Speeding is likely the most common traffic infraction that occurs on roadways all over the state. While officers cannot ticket everyone who speeds, the time may come when you find yourself sitting at the side of the road with the red and blue lights flashing in your rearview mirror. If you end up with a ticket, you may wonder what happens next.
I Drive Safely explains you have two general options: pay the ticket or go to court. Each option has its advantages and disadvantages.
Pay the ticket
If you just want to move on and forget about the whole situation, you can just pay the ticket. The issue with this option is that you admit guilt when you pay, which can have collateral consequences. You may end up with higher insurance rates and points on your driving record.
Go to court
If you want to try to avoid having to pay the ticket because you feel it was unfair, then you can go to court. You should consider using an attorney who can help you put together a case. You may want to mitigate the ticket, which is where you will try to reach a deal with the judge. For example, if this is your first ticket, you may ask for leniency from the judge. You may also be able to fight the ticket on grounds that something during the traffic stop violated your rights or the officer made a mistake.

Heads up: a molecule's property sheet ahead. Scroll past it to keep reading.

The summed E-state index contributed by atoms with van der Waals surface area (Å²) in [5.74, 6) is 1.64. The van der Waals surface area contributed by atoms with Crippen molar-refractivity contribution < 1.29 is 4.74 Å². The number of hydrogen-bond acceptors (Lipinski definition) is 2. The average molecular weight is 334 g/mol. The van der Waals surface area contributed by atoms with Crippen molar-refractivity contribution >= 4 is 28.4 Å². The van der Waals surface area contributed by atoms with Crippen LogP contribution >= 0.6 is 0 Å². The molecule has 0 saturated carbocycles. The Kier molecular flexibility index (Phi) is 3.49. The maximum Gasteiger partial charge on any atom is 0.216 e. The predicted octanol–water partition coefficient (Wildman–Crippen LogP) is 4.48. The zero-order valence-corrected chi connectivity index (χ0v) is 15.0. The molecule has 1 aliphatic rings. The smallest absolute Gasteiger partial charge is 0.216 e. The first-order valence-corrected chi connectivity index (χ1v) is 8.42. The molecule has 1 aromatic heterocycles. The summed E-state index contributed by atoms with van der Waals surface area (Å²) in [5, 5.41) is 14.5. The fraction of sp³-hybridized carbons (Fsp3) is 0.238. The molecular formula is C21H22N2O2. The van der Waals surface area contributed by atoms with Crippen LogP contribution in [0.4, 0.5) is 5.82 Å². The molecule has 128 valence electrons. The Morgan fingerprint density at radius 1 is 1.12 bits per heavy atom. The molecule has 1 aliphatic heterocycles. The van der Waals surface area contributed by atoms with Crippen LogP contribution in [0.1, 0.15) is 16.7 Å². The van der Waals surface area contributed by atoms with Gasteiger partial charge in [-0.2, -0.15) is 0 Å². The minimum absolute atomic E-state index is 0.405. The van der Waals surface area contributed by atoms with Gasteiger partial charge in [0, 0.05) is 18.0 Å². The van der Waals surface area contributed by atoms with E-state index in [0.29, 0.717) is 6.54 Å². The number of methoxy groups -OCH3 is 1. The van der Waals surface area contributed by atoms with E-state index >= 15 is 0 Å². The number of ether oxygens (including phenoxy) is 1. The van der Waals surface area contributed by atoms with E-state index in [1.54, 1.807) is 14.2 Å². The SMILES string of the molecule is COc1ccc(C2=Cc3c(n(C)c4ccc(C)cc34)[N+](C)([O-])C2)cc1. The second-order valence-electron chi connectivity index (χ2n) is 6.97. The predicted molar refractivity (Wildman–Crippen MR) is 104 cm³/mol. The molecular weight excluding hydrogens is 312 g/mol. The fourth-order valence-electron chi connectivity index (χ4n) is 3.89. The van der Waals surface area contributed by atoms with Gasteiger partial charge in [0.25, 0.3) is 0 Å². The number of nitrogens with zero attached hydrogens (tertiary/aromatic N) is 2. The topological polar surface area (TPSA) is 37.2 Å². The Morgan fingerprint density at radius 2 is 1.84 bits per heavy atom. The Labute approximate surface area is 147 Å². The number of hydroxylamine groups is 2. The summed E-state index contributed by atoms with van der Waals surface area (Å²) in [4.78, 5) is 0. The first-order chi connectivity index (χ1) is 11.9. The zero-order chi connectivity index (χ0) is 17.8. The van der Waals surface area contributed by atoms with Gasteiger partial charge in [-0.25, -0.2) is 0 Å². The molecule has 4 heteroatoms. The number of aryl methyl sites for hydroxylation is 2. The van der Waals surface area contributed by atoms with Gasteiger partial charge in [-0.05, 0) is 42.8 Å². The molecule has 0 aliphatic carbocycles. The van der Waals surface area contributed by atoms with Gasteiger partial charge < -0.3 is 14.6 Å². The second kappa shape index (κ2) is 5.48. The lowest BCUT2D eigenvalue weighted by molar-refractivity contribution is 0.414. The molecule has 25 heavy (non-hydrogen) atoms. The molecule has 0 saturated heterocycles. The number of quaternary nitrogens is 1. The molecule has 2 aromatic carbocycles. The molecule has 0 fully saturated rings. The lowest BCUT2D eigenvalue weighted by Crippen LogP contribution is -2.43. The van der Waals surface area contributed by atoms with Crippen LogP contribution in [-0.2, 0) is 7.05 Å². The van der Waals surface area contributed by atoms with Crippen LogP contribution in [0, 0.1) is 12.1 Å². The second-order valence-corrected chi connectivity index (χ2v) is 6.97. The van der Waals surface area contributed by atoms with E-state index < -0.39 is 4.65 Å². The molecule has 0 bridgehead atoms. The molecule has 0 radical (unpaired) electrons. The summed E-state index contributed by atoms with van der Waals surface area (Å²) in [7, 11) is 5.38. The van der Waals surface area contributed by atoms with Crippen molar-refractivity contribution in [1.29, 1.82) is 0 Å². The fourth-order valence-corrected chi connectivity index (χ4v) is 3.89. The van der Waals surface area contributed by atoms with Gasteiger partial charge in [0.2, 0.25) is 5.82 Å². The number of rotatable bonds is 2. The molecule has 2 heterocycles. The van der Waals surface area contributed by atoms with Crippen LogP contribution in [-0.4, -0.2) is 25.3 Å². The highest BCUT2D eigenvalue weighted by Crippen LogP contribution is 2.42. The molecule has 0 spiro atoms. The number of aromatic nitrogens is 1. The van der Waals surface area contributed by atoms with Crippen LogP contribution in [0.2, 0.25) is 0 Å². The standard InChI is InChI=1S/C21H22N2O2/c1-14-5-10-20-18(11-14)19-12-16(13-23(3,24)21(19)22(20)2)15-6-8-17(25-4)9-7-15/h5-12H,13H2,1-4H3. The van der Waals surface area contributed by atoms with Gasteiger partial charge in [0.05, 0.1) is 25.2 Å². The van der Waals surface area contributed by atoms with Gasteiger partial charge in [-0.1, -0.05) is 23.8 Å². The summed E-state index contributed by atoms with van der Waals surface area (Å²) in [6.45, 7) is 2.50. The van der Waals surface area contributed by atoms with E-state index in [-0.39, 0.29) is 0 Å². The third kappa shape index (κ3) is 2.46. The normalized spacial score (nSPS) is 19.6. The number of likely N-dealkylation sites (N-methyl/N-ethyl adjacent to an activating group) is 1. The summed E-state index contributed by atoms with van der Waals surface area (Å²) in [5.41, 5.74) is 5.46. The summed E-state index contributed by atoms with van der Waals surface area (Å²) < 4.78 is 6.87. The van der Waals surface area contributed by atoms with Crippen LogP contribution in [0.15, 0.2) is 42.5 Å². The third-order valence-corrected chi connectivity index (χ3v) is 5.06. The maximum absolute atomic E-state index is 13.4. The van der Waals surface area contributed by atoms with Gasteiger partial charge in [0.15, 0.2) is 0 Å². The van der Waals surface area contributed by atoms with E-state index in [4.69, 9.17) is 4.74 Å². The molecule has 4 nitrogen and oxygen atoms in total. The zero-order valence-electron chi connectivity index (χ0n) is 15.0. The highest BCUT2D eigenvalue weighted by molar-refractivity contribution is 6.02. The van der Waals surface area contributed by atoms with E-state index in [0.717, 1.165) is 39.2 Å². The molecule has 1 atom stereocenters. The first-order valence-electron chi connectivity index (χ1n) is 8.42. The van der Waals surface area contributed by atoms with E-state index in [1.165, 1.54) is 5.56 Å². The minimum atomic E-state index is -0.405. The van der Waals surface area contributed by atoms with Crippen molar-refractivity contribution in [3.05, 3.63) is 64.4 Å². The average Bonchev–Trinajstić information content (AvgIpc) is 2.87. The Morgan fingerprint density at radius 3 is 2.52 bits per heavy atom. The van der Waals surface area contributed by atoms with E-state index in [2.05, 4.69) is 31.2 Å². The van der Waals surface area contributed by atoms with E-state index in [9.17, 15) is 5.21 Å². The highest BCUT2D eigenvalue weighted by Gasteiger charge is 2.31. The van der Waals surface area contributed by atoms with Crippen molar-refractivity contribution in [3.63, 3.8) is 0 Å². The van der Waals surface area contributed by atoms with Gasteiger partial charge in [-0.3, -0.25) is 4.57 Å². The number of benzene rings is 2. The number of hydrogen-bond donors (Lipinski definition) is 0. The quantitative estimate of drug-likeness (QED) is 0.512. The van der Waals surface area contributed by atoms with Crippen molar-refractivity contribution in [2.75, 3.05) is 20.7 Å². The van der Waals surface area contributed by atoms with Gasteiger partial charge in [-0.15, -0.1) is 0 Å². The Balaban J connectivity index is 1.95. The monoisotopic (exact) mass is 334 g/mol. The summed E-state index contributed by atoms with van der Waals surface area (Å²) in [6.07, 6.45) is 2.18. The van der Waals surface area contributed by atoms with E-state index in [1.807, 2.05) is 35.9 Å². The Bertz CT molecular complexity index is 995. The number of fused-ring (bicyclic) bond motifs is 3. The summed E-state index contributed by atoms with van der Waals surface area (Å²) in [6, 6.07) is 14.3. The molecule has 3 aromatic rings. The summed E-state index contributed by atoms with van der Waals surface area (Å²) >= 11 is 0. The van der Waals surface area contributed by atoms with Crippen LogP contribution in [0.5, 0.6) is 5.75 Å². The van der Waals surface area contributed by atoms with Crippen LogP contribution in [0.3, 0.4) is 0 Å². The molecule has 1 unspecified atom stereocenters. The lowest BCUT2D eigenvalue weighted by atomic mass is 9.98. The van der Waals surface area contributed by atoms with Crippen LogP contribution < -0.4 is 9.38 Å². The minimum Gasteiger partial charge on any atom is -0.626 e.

When you go to court, there is the possibility of walking away a winner, which means no collateral consequences. You save money on paying the ticket and keep your insurance and driving record intact.